Regional Reviews: Phoenix
The plot centers on Nick Cristano, a young professional in his 20s who lives and works in the New York City area. Both sets of his Italian grandparents live close to each other across the Hudson river in Hoboken, New Jersey, and every Sunday Nick stops by for dinner. Nick's parents have retired to Florida and his sister has moved far away, so Nick is the only family his four grandparents see on a regular basis. When Nick is offered a promotion that would force him to move thousands of miles away to Seattle, his grandparents are happy for him but also heartbroken at the prospect of their grandson being so far away. So the four set in motion a plan they hope will keep Nick in town.
The play touches on many situations that will be familiar to just about everyone, from the endless joys and unfortunate guilt that can sometimes come from deep family bonds, to the regrets that linger when a child grows up and wants to move away from his family to make a life for himself. The beauty of DiPietro's well-crafted script is that even though the situations are familiar and the characters are somewhat stereotypical, the plot twists and the ending are far from predictable. And, while the title and setup may make you think you're in for a laugh-out-loud comedy, and there are several really funny parts, there is plenty of drama and a number of moving moments in the script that elevate this beyond a lighthearted play.
Tim Dietlein's direction is smart and appropriately not heavy handed, which ensures the serious parts resonate and aren't over melodramatic while also allowing the comic moments to build naturally. The show is double cast and on the night I attended the "orange cast" was performing.
David Michael Paul is very good as Nick, the young man who finds himself in a tight spot since he loves his devoted grandparents and knows he is the only family they have close by, but he also wants to pursue his career. Paul brings an appropriate realistic blend of angst, insecurity, irritability, and downright panic to make the character entirely believable. While Nick often finds himself exasperated, frustrated, and on the verge of screaming at his overbearing grandparents, Paul is never too far over-the-top in his portrayal, which adds to the realism in the production.
Nick's two sets of elderly grandparents are all loveable but somewhat loud, and the four actors playing them are all quite good as they maneuver their way around these recognizable but somewhat formulaic ethnic Italian characters. As his maternal pair, Frank and Aida Gianelli, who host the weekly Sunday family meals, Dyana Carroll and Jim Roehr get the most stage time and they bring an abundance of passion to their roles. Carroll is the emotional center of the piece and her performance is exceptional. While Roehr's Italian accent could be a bit more consistent, the clarity he brings to the role is excellent. Dennis Kelsch and Bobby Jean Owensby are equally as good as Nunzio and Emma Cristano. Owensby instills Emma with humor and warmth and Kelsch adds a few beautifully delivered moments of heartbreak to the show due to the serious health issue his character is facing.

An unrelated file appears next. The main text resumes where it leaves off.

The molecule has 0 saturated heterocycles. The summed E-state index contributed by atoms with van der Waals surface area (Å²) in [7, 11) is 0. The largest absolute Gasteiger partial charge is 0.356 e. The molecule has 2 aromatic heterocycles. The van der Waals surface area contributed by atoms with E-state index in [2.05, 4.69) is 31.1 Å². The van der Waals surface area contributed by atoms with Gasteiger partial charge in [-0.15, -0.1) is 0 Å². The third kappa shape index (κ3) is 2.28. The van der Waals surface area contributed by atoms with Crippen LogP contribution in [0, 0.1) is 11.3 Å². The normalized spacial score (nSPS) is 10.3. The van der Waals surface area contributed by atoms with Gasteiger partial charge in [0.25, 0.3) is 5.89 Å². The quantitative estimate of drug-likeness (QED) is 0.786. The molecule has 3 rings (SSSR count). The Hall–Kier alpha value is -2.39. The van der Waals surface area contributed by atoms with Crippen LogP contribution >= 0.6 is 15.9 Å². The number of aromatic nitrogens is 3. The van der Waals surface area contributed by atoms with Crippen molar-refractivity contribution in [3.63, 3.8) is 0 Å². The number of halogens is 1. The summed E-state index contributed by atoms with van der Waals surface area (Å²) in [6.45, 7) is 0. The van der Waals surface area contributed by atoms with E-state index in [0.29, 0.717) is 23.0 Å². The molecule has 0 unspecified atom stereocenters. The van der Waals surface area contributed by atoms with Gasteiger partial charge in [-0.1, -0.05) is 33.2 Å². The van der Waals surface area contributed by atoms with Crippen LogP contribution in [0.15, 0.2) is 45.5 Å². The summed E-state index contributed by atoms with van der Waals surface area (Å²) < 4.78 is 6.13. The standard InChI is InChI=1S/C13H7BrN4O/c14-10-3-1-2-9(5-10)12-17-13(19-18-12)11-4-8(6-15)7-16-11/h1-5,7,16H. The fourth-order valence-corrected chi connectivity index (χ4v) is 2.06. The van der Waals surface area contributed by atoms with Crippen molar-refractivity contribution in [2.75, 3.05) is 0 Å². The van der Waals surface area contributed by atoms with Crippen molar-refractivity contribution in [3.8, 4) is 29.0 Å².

While the four actors playing the grandparents are younger than the characters they play, Cambrian James' wigs and makeup, especially the designs for the two women, help them appear the appropriate age. The five performers portraying this family create gentle characters who are sometimes boisterous but are always believable in the realistic connections they make with the other members of their stage family. Juli Gore rounds out the cast as as Caitlin O'Hare, the potential love interest for Nick whom his grandmother invites over for one of the Sunday dinners. Gore delivers a realistic performance as this practical yet somewhat reserved and distant woman.
The creative elements of the show, including Brian Daily's set and Tia Hawkes' costumes, are all period perfect. Tim Dietlein's lighting is bright and warm, which adds to the charm of the production, and while there are frequent monologues in which the characters speak their thoughts to the audience, the subtle shifts in lighting to spotlight the actor speaking, while the others exit or scene changes begin, keep the momentum of the show and the pace breezy.
Over the River and Through the Woods may on one hand be humorous, sentimental, poignant, nostalgic and charming, but it is also the heartwarming and very moving story of a passionate family and the universal theme that, as one character clearly puts it, "what matters is family." Hale Centre Theatre's production is warm and moving, with a talented cast who will have you laughing and most likely also shedding a few tears.
Hale has implemented many safety protocols for this production, in line with both city and state requirements, including limiting audience capacity, providing socially distanced seating, and requiring masks for all audience members. A list of all safety requirements can be found on their website.
Over the River and Through the Woods runs through February 23, 2021, at Hale Centre Theatre, 50 W. Page Avenue, Gilbert AZ. Tickets can be ordered at www.haletheatrearizona.com or by calling 480-497-1181.
Producers & Casting Directors: David & Corrin Dietlein